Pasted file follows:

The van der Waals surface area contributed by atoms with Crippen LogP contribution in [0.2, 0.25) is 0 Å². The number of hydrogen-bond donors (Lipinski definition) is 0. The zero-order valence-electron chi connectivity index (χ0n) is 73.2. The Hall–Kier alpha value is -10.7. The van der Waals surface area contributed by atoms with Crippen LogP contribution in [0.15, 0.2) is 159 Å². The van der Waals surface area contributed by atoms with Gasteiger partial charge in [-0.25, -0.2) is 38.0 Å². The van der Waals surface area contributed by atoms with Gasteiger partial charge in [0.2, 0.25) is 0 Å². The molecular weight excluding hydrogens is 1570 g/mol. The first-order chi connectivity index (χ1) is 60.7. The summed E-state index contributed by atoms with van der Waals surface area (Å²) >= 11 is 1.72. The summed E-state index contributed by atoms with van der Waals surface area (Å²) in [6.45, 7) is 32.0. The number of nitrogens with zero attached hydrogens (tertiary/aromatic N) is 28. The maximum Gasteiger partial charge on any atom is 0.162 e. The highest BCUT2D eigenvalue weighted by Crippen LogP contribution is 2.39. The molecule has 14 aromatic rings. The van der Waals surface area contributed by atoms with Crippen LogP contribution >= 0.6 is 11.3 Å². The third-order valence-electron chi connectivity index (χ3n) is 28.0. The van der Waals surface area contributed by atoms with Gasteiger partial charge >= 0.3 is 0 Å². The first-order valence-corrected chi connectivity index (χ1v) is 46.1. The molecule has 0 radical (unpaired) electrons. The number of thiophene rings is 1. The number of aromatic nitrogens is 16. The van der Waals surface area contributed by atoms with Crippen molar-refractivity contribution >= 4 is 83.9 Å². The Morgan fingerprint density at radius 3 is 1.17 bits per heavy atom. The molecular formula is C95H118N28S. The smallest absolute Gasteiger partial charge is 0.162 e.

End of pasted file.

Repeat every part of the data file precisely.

The van der Waals surface area contributed by atoms with Crippen LogP contribution in [0.2, 0.25) is 0 Å². The number of hydrogen-bond donors (Lipinski definition) is 0. The zero-order valence-electron chi connectivity index (χ0n) is 73.2. The Hall–Kier alpha value is -10.7. The van der Waals surface area contributed by atoms with Crippen LogP contribution in [0.15, 0.2) is 159 Å². The van der Waals surface area contributed by atoms with Gasteiger partial charge in [-0.25, -0.2) is 38.0 Å². The van der Waals surface area contributed by atoms with Gasteiger partial charge in [0.2, 0.25) is 0 Å². The molecular weight excluding hydrogens is 1570 g/mol. The first-order chi connectivity index (χ1) is 60.7. The summed E-state index contributed by atoms with van der Waals surface area (Å²) >= 11 is 1.72. The summed E-state index contributed by atoms with van der Waals surface area (Å²) in [6.45, 7) is 32.0. The number of nitrogens with zero attached hydrogens (tertiary/aromatic N) is 28. The maximum Gasteiger partial charge on any atom is 0.162 e. The highest BCUT2D eigenvalue weighted by Crippen LogP contribution is 2.39. The molecule has 14 aromatic rings. The van der Waals surface area contributed by atoms with Crippen LogP contribution >= 0.6 is 11.3 Å². The third-order valence-electron chi connectivity index (χ3n) is 28.0. The van der Waals surface area contributed by atoms with Gasteiger partial charge >= 0.3 is 0 Å². The first-order valence-corrected chi connectivity index (χ1v) is 46.1. The molecule has 0 radical (unpaired) electrons. The number of thiophene rings is 1. The number of aromatic nitrogens is 16. The van der Waals surface area contributed by atoms with Crippen molar-refractivity contribution >= 4 is 83.9 Å². The Morgan fingerprint density at radius 3 is 1.17 bits per heavy atom. The molecular formula is C95H118N28S. The smallest absolute Gasteiger partial charge is 0.162 e.